NSW election 2023
Full election results
John Howard is right to describe the NSW election result as a “conventional change of government”. An old and disfigured government was tossed out and the other side given a go. It’s common when a government’s been in power for a decade or more. But don’t let this convince you nothing’s changed about the way we vote.
What’s happening is that the longstanding two-party system of government is breaking down before our eyes. Years of bad behaviour by the Coalition and Labor are leading more people to vote for minor parties and independents.
This means it’s become rare for any government, state or federal, to be elected with a huge majority. Majorities now tend to be narrow, and minority governments are common, particularly at state level.
The big two are always telling us a “hung parliament” would be a terrible thing, causing “chaos and confusion”. Not true. They say this because it would be a terrible thing for them, requiring them to do deals with people they hate, to get the numbers to govern.
The “crossbenchers” usually drive a hard bargain. NSW’s four-year, fixed-date elections were forced on Liberal premier Nick Greiner in 1991 by three independents. Julia Gillard’s short-lived carbon tax was forced on her by the Greens, when she fell short of a majority in 2010.
So weaker governments are bad for the major parties, but good for democracy and voters, who get more to choose from.
Why is any of this the business of an economics writer? Because the nature of competition between a few big players in a market – “oligopoly” – is a subject economists study. And two-party government has a lot in common with a market dominated by two huge companies – a duopoly.
But first, a closer look at the latest election. The “landslide” to Labor is looking a fair bit less than it looked on Saturday night. Chris Minns hasn’t yet secured a majority, and if he does, it will be narrow. Why? Because so many people are voting for minor parties and independents. At this stage in the counting, 28 per cent of voters spurned the big two. This compares with almost 32 per cent at the federal election last May, where the big swing away from the Liberals gave Labor just a narrow majority.
In NSW, the Greens look to have retained their three seats in the lower house, with independents looking sure of eight seats, and probably more. One of the new independents was backed by teal money.
An American economist named Harold Hotelling is famous for talking about a beach with two ice-cream sellers. From the swimmers’ perspective, the best place for them would be one at the quarter-mark and the other at the three-quarter mark. This would minimise the distance anyone had to walk to get a cone.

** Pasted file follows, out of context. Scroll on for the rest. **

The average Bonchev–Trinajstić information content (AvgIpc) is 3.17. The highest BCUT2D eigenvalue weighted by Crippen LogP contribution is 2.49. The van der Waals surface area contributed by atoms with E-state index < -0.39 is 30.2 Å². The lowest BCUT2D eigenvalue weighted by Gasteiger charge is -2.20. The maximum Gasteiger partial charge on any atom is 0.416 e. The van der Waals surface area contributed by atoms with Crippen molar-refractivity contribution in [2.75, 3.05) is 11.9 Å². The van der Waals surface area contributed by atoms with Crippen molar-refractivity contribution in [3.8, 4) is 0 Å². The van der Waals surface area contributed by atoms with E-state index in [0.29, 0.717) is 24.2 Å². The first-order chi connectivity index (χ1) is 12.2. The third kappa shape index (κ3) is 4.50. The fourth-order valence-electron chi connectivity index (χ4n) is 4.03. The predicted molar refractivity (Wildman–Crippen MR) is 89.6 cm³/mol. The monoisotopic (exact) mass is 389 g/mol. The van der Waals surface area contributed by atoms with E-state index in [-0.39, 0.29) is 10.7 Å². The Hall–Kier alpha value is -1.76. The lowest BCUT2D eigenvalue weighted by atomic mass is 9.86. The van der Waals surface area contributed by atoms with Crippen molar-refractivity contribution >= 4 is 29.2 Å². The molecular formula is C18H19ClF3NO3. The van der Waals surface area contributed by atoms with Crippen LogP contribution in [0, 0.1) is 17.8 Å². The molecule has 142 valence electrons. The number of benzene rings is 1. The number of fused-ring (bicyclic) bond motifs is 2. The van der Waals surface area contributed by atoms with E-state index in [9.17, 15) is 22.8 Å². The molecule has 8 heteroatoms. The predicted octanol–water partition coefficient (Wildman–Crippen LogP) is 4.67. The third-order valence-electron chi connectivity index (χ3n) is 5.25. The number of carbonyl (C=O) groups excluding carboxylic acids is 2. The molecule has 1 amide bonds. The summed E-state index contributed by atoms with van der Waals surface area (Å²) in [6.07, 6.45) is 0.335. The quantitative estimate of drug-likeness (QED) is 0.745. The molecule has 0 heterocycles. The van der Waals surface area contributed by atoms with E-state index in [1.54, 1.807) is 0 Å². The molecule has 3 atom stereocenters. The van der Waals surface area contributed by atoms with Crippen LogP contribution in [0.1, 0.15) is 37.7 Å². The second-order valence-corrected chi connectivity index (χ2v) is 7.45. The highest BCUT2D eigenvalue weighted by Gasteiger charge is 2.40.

But Hotelling figured that the two would end up back-to-back at the centre of the beach. Why? Because that was the way each could ensure the other got no more than half the “market share”.
The social psychologist Hugh Mackay says that the key to competition is to focus on the customer, not your competitor. That’s just what oligopolists and our political duopolists do.
If there’s one thing most people don’t understand about politics it’s the way each big party obsesses about what the other side’s doing, and how it will react to what they do.
It was this that caused Anthony Albanese to go to last year’s election promising to do nothing that could offend anyone much. Promise to make needed but controversial changes and the other side launches a scare campaign. It’s only when politicians tell us how bad the other side’s policies would be that we’re tempted to believe them.
The two sides are always trying to “wedge” each other by announcing a bad but popular policy and hoping the other side will be silly enough to oppose it.
Trouble is, they rarely fall for it. They sidestep the wedge by supporting the policy. Which means both sides end up agreeing to do bad things. This is why Albanese agreed to the AUKUS pact sight unseen and, earlier, to stick with the stage three tax cut that’s biased against Labor voters.
This is where the minor parties come in, particularly those sharing the balance of power in the Senate. They can use their power to stop, or at least tone down, the bad policies the government of the day foolishly locked itself into.
Consider this. Last week Climate Change Minister Chris Bowen loudly vowed not to negotiate with the Greens over his “safeguard mechanism”. But by Monday, wiser heads had prevailed, and a deal was done, making the mechanism much more effective.
The big two each offer voters a policy package-deal not very different to the other one’s. Whichever package you pick will include policies you don’t like. But the minor party and independent “new entrants” to the political market give consumers a wider choice by forcing the big guys to “unbundle” their packages.
Sounds more like democracy’s supposed to be.
( Information from politico.com was used in this report. Also if you have any problem of this article or if you need to remove this articles, please email here and we will delete this immediately. [email protected] )